Saturday, June 16, 2012

An extraordinary event: what does it mean?

John Gapper posts in FT Business Life blog ("How many other Rajat Guptas are out there?") that Gupta trial is an "extraordinary event", because of "his status at the apex of the business establishment". Remenber: Gupta ran McKinsey (at the age 45), was member of the board at Goldman and Sachs, and also Procter and Gamble. Few people can show such unusual and distinctive affiliations. Gupta has been a very top and influential man in american business, at the elite of the elite level.
His conviction is indeed important: he is someone whose wrong doings happened to have been accidentally tapped in dubious conversations when prosecutors were looking for wrong doing of a third party (his friend, and may be more than that, Raj Rajaratnam). A perfect case of american way of success in Wall Street and corporate environment happens to be found guilty of inside trading. The Economist Schumpeter blog titles a post "American dream turned nightmare" and "considers that the verdict provides a stunning denouement to Mr Gupta's career".
WSJ article on the case makes the point about motive:
  • Mr. Gupta, 63 years old, once one of America's most-respected corporate directors, was motivated not by quick profits but rather a lifestyle where inside tips are the currency of friendships and elite business relationships.
This conviction is extraordinary because it goes straight to the heart of a business lifestyle where insider tips, special favours to business friends and networking for profit are the current currency of power and mutual profits. WSJ article makes a good comparaison with previous cases:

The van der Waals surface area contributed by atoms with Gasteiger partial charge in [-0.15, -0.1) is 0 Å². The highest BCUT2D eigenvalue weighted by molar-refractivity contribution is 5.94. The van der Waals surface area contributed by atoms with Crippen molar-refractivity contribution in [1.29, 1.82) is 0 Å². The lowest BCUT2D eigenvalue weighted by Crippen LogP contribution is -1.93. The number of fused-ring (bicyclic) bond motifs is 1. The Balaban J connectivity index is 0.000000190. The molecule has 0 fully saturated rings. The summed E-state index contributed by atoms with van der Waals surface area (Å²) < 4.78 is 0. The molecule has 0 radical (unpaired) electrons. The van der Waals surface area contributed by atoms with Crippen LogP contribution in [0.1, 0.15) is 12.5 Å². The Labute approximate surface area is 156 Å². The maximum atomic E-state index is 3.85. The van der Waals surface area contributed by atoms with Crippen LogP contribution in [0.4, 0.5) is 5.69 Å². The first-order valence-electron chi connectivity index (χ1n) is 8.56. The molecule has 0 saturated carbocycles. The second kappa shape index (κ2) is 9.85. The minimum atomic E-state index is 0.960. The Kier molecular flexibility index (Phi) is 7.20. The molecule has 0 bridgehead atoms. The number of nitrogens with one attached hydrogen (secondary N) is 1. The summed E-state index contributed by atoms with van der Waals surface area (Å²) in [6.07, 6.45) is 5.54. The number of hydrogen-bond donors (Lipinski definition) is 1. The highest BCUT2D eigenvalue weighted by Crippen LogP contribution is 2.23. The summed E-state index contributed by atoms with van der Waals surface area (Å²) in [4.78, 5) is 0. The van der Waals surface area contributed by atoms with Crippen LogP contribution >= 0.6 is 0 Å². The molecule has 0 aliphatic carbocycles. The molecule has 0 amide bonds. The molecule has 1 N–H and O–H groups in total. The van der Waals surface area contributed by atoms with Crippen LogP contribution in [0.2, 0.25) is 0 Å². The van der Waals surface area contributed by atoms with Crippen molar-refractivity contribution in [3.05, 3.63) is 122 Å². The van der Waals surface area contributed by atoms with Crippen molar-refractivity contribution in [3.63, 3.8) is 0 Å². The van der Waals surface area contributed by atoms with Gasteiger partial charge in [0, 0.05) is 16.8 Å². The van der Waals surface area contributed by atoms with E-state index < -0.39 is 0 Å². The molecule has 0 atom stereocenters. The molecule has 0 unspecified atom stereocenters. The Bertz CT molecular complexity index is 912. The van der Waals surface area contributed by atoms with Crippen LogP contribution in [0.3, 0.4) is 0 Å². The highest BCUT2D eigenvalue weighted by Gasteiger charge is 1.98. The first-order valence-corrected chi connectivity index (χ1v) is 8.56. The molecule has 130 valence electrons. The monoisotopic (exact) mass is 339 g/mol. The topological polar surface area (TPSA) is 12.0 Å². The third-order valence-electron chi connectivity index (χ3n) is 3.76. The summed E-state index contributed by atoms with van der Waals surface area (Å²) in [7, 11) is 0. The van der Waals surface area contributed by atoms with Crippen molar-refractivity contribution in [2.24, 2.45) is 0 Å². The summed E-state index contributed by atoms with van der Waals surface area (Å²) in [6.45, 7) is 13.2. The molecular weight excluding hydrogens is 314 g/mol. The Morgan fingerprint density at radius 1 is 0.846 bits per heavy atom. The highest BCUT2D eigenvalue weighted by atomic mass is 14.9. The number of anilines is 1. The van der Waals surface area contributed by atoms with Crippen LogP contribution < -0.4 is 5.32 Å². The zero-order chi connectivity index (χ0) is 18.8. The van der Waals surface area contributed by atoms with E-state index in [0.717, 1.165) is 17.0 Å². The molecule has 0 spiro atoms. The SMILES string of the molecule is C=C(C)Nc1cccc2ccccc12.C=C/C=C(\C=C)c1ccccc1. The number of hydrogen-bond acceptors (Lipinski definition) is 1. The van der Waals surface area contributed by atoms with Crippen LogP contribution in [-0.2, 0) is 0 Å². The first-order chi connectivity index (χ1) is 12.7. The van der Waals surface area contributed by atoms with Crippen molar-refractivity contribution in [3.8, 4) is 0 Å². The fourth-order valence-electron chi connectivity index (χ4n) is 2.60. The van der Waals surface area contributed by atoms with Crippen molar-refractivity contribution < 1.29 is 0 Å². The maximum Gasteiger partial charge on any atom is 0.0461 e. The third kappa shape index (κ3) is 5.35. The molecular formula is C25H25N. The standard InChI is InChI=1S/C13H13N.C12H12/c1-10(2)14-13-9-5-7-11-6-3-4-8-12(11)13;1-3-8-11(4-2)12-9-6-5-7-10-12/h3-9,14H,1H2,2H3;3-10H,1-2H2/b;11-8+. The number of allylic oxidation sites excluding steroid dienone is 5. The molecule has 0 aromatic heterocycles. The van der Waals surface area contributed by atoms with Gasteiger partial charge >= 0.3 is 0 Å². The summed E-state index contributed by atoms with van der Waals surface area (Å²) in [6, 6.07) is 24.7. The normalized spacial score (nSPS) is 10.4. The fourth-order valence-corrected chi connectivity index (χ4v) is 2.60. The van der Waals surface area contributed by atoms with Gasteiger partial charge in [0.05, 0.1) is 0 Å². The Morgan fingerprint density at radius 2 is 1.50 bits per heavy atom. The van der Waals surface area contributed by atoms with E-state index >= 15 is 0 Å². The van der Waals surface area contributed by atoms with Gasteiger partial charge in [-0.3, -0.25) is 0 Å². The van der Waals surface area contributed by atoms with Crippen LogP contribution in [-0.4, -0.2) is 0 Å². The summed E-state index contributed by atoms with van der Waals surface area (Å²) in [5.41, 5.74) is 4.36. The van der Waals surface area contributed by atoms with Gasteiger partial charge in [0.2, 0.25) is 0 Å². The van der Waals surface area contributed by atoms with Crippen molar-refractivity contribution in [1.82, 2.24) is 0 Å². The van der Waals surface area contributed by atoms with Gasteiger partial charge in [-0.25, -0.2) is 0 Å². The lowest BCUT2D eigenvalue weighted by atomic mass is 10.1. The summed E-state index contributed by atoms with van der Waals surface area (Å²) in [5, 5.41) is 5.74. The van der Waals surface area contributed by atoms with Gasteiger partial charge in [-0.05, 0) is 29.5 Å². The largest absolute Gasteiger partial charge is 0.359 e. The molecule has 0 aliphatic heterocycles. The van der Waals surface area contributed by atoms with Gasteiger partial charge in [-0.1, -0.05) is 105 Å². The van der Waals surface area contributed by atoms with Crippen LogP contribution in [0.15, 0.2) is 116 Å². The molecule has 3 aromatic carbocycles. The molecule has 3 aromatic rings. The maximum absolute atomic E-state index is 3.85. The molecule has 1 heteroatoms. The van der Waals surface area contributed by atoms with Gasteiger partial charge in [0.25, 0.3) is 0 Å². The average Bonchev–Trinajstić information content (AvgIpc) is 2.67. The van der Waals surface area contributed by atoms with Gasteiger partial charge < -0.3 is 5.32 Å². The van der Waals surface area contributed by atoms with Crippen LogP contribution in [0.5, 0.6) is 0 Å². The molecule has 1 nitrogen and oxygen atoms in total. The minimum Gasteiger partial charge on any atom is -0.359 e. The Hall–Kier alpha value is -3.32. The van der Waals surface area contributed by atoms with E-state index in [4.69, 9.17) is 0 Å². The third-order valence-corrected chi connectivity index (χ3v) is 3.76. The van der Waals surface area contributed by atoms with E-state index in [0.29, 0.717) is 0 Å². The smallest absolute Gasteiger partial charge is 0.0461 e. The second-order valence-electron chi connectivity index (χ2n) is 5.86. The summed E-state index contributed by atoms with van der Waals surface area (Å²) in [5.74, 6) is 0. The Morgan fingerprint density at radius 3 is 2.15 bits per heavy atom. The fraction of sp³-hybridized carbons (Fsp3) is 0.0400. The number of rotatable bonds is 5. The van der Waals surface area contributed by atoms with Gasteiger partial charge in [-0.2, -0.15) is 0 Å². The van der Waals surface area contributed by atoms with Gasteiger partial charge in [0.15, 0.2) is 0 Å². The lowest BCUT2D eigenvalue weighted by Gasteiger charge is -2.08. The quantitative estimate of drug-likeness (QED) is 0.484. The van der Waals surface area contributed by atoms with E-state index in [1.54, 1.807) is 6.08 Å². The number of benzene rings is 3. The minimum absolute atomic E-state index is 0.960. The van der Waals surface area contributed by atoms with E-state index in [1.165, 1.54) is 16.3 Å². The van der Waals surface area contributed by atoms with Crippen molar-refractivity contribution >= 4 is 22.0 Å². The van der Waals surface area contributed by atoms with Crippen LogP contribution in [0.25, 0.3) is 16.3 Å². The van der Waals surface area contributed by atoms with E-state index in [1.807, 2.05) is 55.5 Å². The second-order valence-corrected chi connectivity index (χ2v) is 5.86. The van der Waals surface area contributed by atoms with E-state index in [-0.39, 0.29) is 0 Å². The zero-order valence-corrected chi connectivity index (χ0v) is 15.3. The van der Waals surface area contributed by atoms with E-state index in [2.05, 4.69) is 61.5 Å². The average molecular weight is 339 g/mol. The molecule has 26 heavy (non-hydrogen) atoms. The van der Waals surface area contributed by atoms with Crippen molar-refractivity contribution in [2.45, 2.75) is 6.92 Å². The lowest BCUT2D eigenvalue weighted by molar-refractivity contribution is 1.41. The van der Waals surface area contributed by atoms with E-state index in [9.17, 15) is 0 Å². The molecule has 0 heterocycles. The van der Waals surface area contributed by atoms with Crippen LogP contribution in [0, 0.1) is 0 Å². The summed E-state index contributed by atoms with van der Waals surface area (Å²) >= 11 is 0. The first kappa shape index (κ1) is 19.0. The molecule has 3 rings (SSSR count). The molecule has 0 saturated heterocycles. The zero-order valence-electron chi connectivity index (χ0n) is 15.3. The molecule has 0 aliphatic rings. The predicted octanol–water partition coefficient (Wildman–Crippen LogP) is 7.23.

• (this) is perhaps the most prominent defendant ever convicted of insider trading. While arbitrager Ivan Boesky was well-known at the time of his guilty plea in the 1980s, he wasn't as deeply embedded in American corporations as Mr. Gupta, who advised many high-profile chief executives. Junk-bond trader Michael Milken was indicted in an insider-trading investigation but pleaded guilty to other charges. Martha Stewart was also probed for insider trading but convicted of obstructing justice.
Back to FT post:
  • So how many other board members of S&P 500 companies are out there, talking as openly about confidential information as Gupta? It seems improbable that he was the only one
  • The case will send a shudder through the upper echelons of the business and financial world. The risk of being caught on tape in the US leaking information improperly is now significant – loose lips endanger board directors.
It happens this "extraordinary event" may also have indirect implications in the portuguese political landscape. McKinsey and / or  KPMG? Goldman Sachs? Boards of large private corporations? Government assumes that Chinese walls may well exist. Reality seems to be very different.

(Italics my responsibility; network diagram from WSJ (here) )

(Update, 18th june: FT comments here about the impact of the case on McKinsey)

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